Independent shops and huge chains have reacted to the news they will be able to reopen across Wales from April 12.
On Friday it was announced that supermarkets will be able to sell non-essential goods from March 22 but other stores still have to wait for weeks.
It had previously been suggested that non-essential retail could open on March 15 in line with hairdressers however the Welsh Government has announced that businesses will have to wait longer before re-opening.
Some independent shop owners have hit out at the delays branding the move to allow supermarkets to sell non-essential items first as “unfair”, while others have welcomed the pushed-back date.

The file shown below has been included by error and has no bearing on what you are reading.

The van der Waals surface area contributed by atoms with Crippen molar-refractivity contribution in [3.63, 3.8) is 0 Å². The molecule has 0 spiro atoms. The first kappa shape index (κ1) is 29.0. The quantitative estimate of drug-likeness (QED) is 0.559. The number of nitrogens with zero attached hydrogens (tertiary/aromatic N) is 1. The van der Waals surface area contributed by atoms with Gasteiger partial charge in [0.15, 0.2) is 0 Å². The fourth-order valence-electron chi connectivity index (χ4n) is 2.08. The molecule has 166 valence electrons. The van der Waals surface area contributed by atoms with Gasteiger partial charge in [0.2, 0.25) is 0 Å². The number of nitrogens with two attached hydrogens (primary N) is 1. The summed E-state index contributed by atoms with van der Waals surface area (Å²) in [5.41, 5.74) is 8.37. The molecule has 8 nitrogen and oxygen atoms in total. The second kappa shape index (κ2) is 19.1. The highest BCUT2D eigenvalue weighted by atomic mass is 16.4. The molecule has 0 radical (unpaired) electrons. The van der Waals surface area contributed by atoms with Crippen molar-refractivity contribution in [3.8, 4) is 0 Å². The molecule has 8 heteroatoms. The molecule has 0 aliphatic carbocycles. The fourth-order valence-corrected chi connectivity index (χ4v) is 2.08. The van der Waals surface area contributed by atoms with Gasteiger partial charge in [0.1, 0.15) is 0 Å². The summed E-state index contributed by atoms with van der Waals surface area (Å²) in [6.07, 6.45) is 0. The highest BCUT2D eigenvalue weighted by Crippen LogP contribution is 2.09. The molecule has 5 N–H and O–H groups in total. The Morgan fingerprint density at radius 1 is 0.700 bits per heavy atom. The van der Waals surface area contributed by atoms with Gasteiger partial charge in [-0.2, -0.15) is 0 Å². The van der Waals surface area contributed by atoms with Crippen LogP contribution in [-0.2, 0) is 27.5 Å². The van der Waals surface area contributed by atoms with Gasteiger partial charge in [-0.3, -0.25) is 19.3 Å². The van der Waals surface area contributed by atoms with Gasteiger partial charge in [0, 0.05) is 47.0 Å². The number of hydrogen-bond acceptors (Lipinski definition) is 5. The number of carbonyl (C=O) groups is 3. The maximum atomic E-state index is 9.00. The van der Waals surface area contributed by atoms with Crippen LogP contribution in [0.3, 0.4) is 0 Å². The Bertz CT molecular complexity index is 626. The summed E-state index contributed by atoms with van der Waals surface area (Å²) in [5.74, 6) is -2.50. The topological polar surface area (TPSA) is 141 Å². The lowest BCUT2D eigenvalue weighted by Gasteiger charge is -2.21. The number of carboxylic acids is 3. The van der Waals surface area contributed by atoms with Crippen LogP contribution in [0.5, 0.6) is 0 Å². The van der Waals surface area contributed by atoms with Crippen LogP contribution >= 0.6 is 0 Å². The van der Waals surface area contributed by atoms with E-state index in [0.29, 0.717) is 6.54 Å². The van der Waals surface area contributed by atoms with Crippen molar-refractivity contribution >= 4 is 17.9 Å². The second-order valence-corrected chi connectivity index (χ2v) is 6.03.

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A number of big chains have also reacted positively to the news and announced their plans to reopen on April 12, although Ikea said it was “albeit later than we’d hoped for”.
But for some smaller shop owners, like Tracey Bateman, who runs the popular Oyster Gallery and Interiors, the plans were not welcomed.
Since the new changes were announced the store, which has been going for almost 30 years, has been covered in tape with a message criticising the plans.
On Friday Tracey said: “In the last lockdown he stopped supermarkets selling non-essential items to protect small businesses, and yet now it’s not being done.
“I’ve agreed with everything he’s done, every step of the way, even at Christmas time.”
Tracey questioned whether First Minister Mark Drakeford pushed back the date to the same as England’s to avoid shoppers from across the border coming to Wales, but feels it’s unfair supermarkets have the upper hand.